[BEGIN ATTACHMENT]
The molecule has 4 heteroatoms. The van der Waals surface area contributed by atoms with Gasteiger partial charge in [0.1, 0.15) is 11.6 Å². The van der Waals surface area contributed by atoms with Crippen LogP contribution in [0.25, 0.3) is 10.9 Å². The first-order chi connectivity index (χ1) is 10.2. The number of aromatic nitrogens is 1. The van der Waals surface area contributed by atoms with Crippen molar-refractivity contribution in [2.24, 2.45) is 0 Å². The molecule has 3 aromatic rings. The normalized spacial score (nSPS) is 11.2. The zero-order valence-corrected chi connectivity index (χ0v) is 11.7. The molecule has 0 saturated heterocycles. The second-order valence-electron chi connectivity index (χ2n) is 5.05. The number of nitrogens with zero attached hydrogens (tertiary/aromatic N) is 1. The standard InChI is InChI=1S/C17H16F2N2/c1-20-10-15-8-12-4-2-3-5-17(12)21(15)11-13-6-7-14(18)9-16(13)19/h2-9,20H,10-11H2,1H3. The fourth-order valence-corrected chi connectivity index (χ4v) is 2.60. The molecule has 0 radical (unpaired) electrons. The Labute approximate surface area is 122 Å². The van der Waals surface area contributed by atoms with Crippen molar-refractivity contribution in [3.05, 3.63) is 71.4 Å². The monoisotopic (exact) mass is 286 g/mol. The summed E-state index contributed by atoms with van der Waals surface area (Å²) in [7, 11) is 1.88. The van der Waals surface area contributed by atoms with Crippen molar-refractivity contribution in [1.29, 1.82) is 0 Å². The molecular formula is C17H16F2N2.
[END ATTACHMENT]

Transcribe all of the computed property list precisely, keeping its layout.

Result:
The molecule has 4 heteroatoms. The van der Waals surface area contributed by atoms with Gasteiger partial charge in [0.1, 0.15) is 11.6 Å². The van der Waals surface area contributed by atoms with Crippen LogP contribution in [0.25, 0.3) is 10.9 Å². The first-order chi connectivity index (χ1) is 10.2. The number of aromatic nitrogens is 1. The van der Waals surface area contributed by atoms with Crippen molar-refractivity contribution in [2.24, 2.45) is 0 Å². The molecule has 3 aromatic rings. The normalized spacial score (nSPS) is 11.2. The zero-order valence-corrected chi connectivity index (χ0v) is 11.7. The molecule has 0 saturated heterocycles. The second-order valence-electron chi connectivity index (χ2n) is 5.05. The number of nitrogens with zero attached hydrogens (tertiary/aromatic N) is 1. The standard InChI is InChI=1S/C17H16F2N2/c1-20-10-15-8-12-4-2-3-5-17(12)21(15)11-13-6-7-14(18)9-16(13)19/h2-9,20H,10-11H2,1H3. The fourth-order valence-corrected chi connectivity index (χ4v) is 2.60. The molecule has 0 radical (unpaired) electrons. The Labute approximate surface area is 122 Å². The van der Waals surface area contributed by atoms with Crippen molar-refractivity contribution in [3.05, 3.63) is 71.4 Å². The monoisotopic (exact) mass is 286 g/mol. The summed E-state index contributed by atoms with van der Waals surface area (Å²) in [7, 11) is 1.88. The van der Waals surface area contributed by atoms with Crippen molar-refractivity contribution in [1.29, 1.82) is 0 Å². The molecular formula is C17H16F2N2.